Karen Lynn Bienkowski, David Eberle, Delia Ann Hoye and Edward Mcdonald, Plaintiffs, Appellees, v. Northeastern University, Defendant, Appellant, 285 F.3d 138 (1st Cir. 2002)Annotate this Case
April 8, 2002
Rehearing and Suggestion for Rehearing En Banc Denied April 23, 2002
Judith A. Malone, with whom Krista Green Pratt, Palmer & Dodge LLP and William H. Hulsey, Office of the University Counsel, were on brief, for appellant.
Scott A. Lathrop, with whom Scott A. Lathrop & Associates, was on brief, for appellees.
Before: BOUDIN, Chief Judge, TORRUELLA and SELYA, Circuit Judges.
TORRUELLA, Circuit Judge.
This is a dispute arising under the Fair Labor Standards Act (FLSA), 29 U.S.C. §§ 201-19. The plaintiffs-appellees, campus police officers at Northeastern University, sued their employer to recover overtime payment for time they spent in classes for certification as emergency medical technicians (EMTs). On cross-motions for summary judgment, the district court ruled in favor of the employees and awarded damages.
The employer appealed the finding of liability, arguing that our precedent applying the Portal-to-Portal Act of 1947, 29 U.S.C. §§ 251-62, forecloses liability in this case. We agree and reverse the judgment of the district court with instructions to enter judgment in favor of the employer.
The parties submitted cross-motions for summary judgment based on the following set of stipulated facts:
Plaintiffs-appellees, Karen Lynn Bienkowski, David Eberle, Delia Ann Hoye, and Edward McDonald, were at all relevant times employed as police officers for the defendant, Northeastern University, and were compensated on an hourly basis.
Defendant-appellant Northeastern University (Northeastern) is a private not-for-profit university located in Boston, Massachusetts.
As a condition of employment, Northeastern required Bienkowski, Eberle, Hoye, and McDonald to receive and retain certification as Massachusetts-registered EMTs within one year of their appointment as probationary police officers. At the time the plaintiffs were hired as police officers, they were required to sign a letter acknowledging that: "[e]mployees must receive and retain certification as a Massachusetts registered emergency medical technician within one year of appointment." The training for which the plaintiffs seek compensation occurred during their probationary periods. They performed no EMT services prior to receiving their certifications.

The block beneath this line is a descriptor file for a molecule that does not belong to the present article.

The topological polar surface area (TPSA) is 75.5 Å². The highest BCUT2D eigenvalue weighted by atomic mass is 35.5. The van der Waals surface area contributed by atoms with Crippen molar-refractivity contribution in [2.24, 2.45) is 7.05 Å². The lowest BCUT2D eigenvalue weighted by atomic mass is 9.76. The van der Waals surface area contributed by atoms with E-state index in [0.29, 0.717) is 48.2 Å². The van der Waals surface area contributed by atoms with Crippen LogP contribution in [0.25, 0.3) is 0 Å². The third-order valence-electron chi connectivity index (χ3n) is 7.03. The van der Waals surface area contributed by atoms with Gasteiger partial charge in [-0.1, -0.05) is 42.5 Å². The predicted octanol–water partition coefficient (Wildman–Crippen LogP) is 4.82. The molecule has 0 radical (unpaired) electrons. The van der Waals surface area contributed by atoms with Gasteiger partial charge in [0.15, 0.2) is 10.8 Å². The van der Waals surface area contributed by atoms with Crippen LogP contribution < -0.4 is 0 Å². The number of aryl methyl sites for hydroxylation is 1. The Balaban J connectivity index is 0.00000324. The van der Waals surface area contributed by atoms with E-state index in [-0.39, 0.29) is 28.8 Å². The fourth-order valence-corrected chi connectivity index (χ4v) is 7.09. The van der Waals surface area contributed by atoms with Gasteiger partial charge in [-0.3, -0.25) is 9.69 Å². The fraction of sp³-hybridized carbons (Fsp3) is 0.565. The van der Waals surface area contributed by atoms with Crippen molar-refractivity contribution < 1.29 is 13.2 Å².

Pursuant to Massachusetts statutes, regulations, and Department of Public Health standards, initial certification as an EMT requires approximately 110 hours of classroom work as well as 10 hours of in-hospital observation time, practical exams, and written exams. Mass. Gen. Laws ch. 111C, § 9; Mass. Regs.Code tit. 105, §§ 170.810, 170.910. This certification is good for two years. To maintain certification after two years, EMTs must complete additional refresher training.
Courses leading to EMT certification were offered at various locations and times throughout the Commonwealth of Massachusetts. Northeastern also offered the EMT courses.
In order to fulfill the foregoing requirements, the plaintiffs attended EMT courses from January 7, 1997, through April 3, 1997. In addition, all of the plaintiffs completed 10 hours of in-hospital observation, attended EMT review classes, took the EMT practical exam, and sat for the EMT written exam. The plaintiffs elected to take the courses at Northeastern, where they were entitled to tuition remission.
For the majority of the time, the classes, in-hospital observations, and exams occurred outside of the plaintiffs' regular working hours. The plaintiffs performed no work for Northeastern while they attended these classes. Following their certification as EMTs, the plaintiffs were required to provide copies of their certifications to Northeastern.
Pursuant to a collective bargaining agreement, each plaintiff received an $850 stipend on receipt of the EMT certification. Other than this stipend, the plaintiffs received no compensation for attending the EMT courses, in-hospital observations, or time spent taking examinations. Northeastern compensated the plaintiffs only for those hours when the classes, in-hospital observations or exams took place during the plaintiffs' working hours.